- PHOTO COURTESY OF OLD MAN MARKLEY
- NINE FOR THE ROAD : Old Man Markley opens the show on Jan. 19 at SLO Brew.
See ______ with Old Man Markley, a band that wears its name proudly, even though that name, too, is a lie, since the band isn’t an old man, but rather a young, nine-piece act that plays kazoo, train whistle, autoharp, washboard, banjo, fiddle, bass, and drums. What a bunch of prevaricators and obfuscators (both actual words! Look ’em up!).
Other bands at SLO Brew whose names don’t lie include The Josh Abbott Band, a country act fronted by a guy named—you guessed it!—Josh Abbott, who plays Friday, Jan. 20 (7 p.m.; 21-and-older; $14 presale or $16 at the door) with Chaparral opening; and Briertone, an indie rock act that plays Saturday, Jan. 21 (6:30 p.m.; all ages; $10 presale or $12 at the door), with Picture Atlantic, The Silent Comedy, and Callista opening.
Josh Abbott has been madly touring, and he and his band are gearing up to release their third full-length studio album in April.
Briertone, Picture Atlantic, The Silent Comedy, and Callista are sure to bring a swarm of youthful scene-makers to the club.
More music …
- PHOTO COURTESY OF MICHAEL KAESHAMMER
- “DREAMBOAT” : The Clark Center for the Performing Arts presents up-and-coming crooner Michael Kaeshammer on Jan. 20.
The Clark Center for the Performing Arts presents up-and-coming crooner Michael Kaeshammer on Friday, Jan. 20, at 8 p.m. He’s been called a triple-threat combo of piano virtuosity, vocal ability, and charisma, and New Times Arts Editor Anna Weltner says, “He’s such a dreamboat!” Then she sighs quietly and looks off into the distance. Whether playing boogie-woogie, blues, jazz, or pop crossover material, this “dreamboat” is a monster at the keyboard. Tickets cost $19 to $32. Call 489-9444.
Stunning vocalist Anne Walsh will play the Steynberg on Friday, Jan. 20 (8 p.m.; all ages; $15; call 547-0278). After receiving her masters and joining a quintet, Walsh began giving voice lessons, and was soon hired at the American Musical and Dramatic Academy in Los Angeles, a college for the performing arts, where she’s currently a faculty member. She continues, however, to perform internationally, most recently to support the release of Pretty World, which received a Grammy nomination for Best Arrangement for a Singer. Her upcoming CD is “an eclectic soundscape of contemporary and Brazilian jazz influences, which features originals, as well as a new take on the classic Wayne Shorter tune ‘Go,’” according to press materials.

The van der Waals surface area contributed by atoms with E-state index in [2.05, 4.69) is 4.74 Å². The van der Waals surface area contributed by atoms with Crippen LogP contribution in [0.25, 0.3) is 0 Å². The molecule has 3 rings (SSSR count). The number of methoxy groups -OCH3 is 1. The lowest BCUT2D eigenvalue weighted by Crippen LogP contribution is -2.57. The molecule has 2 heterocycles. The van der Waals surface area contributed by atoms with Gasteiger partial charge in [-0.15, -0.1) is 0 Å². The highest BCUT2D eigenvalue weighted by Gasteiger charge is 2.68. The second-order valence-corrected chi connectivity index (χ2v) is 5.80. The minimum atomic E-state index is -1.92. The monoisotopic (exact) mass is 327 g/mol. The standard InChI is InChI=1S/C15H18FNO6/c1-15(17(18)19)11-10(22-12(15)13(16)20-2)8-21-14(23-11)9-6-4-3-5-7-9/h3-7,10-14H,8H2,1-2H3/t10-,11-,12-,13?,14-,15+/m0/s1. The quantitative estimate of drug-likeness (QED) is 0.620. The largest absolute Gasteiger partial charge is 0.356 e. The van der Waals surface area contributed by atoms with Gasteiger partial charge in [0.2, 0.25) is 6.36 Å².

If you like singing, storytelling, and guitar and fiddle playing—and let’s face it, who doesn’t?—then check out Duncan Phillips, Kate MacLeod, and Kat Eggleston, who’ll play two SLOfolks concerts this week: Friday, Jan. 20 at Coalesce Bookstore at 7 p.m. (772-2880); and Saturday, Jan. 21 at Castoro Cellars at 7:30 p.m. (238-0725). Tickets cost $20. The three performers are on tour in support of two new albums, Lost and Found and Long Gone. “What we do is similar to when my father Utah Phillips traveled with Jim Ringer, Mark Ross, or Kate Wolf,” Duncan said in press materials. “It’s a bit like a traveling folk festival; we my take turns opening up for each other or do songs in the round. It’s a little different every night.”
D’Anbino has a couple sweet shows lined up, starting with the Rogues of Rhythm on Friday, Jan. 20, from 8 to 10 p.m. “From Eric Clapton to Joe Cocker, McClinton to Chicago, and the Rolling Stones to the Butterfield Blues Band, the Rogues ‘bring it’ with passion and fun!” said the club. The next night, Saturday, Jan. 21, check out music from the Great American Songbook when Brett and Julia Mitchell perform from 8 to 10 p.m. If you like composers like Cole Porter, Gershwin, Rogers & Hart, or music sung by Frank Sinatra, Tony Bennett, Mel Torme, Ella Fitzgerald, Diana Krall, Dianne Reeves, and Roberta Flack, you’re going to dig this scene. Tickets for each show cost $10 at the door ($5 for Record Club members).
- PHOTO COURTESY OF MOLLY’S REVENGE
- LIVE WIRES! : Come to the annual Burns Night Supper with Molly’s Revenge on Jan. 21 in the Pavilion on the Lake.